First up to bat was Remington Metal Case 115gr, which obtained an average group of 1.25” at 25 yards. The second was Remington Metal Case 147gr, which averaged 1.9”. The third was Hornady Critical Duty 135gr Flexlock, which did 1.8”, and finally Winchester USA Forged 115gr, with a 1.4” average group size.
The J68 averaged approximately 6.4 MOA with all ammo types combined and did about 5 MOA with 115gr bullets. This level of accuracy is not impressive, although it should be adequate for shooting 10” steel plates out to 175 yards or so, which is close to the maximum effective range of pistol calibers. Unfortunately, in order to obtain the accuracy data, I had to clear a failure to extract approximately every ten rounds.
Separately, I noticed that the extraction process is very traumatic to the casing.
Upon cleaning the J68 for the second time, I discovered that the bolt had impacted hard enough on spent casings that some of the finish had been scraped off from inside the upper receiver. There was also finish wear caused by the ejection process.
The blowback operating mechanism makes a mess of the chamber, bolt, and receivers. It turns out there is a reason the manual suggests cleaning the bore and chamber after 50 rounds. The manual also suggests that after shooting the J68, the chamber and barrel be cleaned successively over a period of “three consecutive days, or until there is no longer any evidence of fouling.” Furthermore, the manual suggests having a Jard certified armorer inspect the rifle after 4,000 rounds. Consequently, I did what the manual recommended and rigorously cleaned the J68 before giving it a final reliability test.
I improved J68’s chances by buying two boxes of Sig Elite Performance ammo, one with 115g bullets and the other with 124g. This ammunition proved to be significantly more accurate, with the 115g averaging 0.93 inches at 25 yards, or about 3.75 MOA, and the 124g averaging about 4.45 MOA. Once accuracy testing on the Sig ammo was complete, I proceeded to find out if the J68 could get through both boxes without a malfunction. Unfortunately, the rifle suffered a failure to eject on exactly the fiftieth round.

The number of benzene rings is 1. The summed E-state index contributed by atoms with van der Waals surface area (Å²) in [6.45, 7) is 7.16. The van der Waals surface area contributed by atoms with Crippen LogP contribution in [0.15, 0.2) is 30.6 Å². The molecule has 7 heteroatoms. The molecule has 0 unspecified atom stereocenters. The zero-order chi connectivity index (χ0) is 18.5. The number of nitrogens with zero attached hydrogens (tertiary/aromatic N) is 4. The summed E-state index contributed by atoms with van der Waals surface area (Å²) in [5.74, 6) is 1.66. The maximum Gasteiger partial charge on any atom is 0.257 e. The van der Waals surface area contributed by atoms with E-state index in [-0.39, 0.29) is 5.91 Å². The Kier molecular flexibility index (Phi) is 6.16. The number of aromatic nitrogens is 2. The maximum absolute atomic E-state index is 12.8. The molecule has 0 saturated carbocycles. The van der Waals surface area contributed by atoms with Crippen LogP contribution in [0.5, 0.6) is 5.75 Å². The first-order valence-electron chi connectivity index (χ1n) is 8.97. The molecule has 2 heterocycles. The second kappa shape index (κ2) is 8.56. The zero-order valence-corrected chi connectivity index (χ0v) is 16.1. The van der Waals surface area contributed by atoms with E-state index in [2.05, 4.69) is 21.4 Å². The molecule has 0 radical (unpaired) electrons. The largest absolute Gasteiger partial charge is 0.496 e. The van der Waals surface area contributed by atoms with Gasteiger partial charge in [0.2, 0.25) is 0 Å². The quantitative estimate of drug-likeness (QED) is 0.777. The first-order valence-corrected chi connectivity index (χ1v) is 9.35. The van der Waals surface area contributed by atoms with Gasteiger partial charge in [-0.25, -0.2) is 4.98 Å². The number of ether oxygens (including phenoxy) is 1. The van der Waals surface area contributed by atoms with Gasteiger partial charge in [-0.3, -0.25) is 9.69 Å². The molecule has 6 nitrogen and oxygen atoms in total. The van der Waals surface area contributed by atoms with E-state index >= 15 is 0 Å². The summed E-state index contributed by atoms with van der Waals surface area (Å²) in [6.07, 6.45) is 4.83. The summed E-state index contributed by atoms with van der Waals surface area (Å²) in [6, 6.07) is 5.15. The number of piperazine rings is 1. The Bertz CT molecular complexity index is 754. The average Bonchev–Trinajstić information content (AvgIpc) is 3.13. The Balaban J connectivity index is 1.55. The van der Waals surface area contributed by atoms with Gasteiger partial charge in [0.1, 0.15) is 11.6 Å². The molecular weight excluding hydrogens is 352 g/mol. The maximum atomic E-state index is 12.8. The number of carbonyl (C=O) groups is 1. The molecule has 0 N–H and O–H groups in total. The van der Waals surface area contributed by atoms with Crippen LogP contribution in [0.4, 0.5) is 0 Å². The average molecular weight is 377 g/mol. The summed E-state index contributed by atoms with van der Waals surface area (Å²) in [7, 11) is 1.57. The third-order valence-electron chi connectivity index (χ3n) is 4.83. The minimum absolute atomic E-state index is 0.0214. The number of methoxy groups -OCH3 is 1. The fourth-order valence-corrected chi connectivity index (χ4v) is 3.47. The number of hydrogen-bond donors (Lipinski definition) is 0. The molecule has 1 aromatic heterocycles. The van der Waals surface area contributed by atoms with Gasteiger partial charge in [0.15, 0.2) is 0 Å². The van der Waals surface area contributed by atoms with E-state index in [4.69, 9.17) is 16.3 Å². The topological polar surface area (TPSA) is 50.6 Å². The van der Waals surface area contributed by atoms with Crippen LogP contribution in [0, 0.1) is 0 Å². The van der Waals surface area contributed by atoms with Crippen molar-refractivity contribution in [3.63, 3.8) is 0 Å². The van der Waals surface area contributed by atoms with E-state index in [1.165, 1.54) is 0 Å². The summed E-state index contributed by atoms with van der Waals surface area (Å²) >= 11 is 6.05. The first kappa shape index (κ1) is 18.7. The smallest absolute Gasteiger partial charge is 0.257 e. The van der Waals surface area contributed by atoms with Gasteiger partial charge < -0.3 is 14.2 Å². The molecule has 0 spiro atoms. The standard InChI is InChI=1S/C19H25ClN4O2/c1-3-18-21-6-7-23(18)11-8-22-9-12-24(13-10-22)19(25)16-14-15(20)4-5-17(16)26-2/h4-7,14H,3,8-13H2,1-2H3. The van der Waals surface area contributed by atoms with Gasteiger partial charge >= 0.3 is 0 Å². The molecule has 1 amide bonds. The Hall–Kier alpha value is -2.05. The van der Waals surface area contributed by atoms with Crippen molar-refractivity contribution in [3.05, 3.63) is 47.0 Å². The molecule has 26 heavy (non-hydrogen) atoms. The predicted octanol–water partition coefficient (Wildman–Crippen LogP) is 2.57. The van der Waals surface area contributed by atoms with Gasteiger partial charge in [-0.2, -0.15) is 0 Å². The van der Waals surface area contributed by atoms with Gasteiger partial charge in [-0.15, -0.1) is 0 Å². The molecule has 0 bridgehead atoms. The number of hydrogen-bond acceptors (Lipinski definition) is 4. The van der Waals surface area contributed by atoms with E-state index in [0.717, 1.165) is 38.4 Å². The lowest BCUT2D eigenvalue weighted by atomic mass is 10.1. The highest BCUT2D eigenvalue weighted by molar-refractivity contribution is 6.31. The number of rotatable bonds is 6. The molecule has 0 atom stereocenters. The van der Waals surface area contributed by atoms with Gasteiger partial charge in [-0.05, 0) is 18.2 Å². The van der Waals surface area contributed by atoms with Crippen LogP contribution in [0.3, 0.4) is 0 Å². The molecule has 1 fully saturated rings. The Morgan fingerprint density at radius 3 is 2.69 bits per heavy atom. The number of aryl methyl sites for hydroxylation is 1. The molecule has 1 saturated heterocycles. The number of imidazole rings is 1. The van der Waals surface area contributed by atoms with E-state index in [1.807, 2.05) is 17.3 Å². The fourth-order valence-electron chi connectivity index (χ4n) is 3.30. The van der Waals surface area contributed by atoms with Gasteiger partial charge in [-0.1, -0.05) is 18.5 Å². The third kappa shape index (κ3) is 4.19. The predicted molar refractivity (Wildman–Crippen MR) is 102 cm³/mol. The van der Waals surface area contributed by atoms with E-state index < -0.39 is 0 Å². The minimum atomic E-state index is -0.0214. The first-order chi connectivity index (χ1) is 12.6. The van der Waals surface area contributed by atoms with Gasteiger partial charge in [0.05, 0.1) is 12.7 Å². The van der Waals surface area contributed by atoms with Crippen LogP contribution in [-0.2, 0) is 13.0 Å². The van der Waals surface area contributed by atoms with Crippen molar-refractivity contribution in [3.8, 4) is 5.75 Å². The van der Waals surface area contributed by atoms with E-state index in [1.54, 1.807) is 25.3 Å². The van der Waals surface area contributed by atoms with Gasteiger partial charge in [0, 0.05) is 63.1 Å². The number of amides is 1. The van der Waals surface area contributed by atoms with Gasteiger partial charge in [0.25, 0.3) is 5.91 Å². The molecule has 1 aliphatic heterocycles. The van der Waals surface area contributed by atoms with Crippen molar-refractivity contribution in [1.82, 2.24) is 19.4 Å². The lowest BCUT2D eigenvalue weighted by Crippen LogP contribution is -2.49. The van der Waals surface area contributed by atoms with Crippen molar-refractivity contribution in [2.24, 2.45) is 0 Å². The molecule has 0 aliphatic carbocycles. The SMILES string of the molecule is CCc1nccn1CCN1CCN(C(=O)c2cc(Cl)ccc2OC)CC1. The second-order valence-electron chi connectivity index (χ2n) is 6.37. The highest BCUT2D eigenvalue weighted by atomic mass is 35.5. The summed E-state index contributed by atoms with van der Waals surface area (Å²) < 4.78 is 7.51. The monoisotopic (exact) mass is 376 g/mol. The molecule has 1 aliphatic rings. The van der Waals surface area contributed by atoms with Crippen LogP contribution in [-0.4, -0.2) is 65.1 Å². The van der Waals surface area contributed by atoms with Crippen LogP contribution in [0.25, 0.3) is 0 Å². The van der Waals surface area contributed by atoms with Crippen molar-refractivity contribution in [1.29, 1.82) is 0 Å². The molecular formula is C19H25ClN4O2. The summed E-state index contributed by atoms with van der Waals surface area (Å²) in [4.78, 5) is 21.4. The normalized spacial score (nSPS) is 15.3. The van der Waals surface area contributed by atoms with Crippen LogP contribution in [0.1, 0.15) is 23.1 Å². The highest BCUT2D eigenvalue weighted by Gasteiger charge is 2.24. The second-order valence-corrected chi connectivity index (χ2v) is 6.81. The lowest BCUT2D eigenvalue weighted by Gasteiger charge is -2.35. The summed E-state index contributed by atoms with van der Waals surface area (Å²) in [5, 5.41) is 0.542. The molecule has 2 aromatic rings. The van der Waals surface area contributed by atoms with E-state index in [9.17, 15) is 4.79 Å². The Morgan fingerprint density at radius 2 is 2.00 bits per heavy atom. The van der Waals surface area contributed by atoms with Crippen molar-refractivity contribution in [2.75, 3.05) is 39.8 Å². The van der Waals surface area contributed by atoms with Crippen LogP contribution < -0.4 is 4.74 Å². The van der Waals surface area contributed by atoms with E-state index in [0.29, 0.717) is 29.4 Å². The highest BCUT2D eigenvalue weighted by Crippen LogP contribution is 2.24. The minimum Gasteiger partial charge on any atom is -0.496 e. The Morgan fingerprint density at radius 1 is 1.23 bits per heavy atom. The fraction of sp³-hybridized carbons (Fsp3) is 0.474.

Final thoughts on the J68
The folks at Jard Inc. deserve credit for introducing new designs into the firearms market. The J68 is a unique firearm system that I wanted to like. Its bullpup and ambidextrous nature make for a very handy pistol caliber carbine. Light recoil makes the rifle very controllable, and it is complemented with a fantastic trigger. However, I experienced significant reliability issues with the carbine that was sent to me for testing. A rigorous cleaning and maintenance regimen is called for in the user’s manual, and after shooting it I understand why. Because of this, I would not recommend the J68 for personal defense or duty use. I hope that Jard Inc. can overcome the issues I experienced with their gun, and remain innovative within the industry.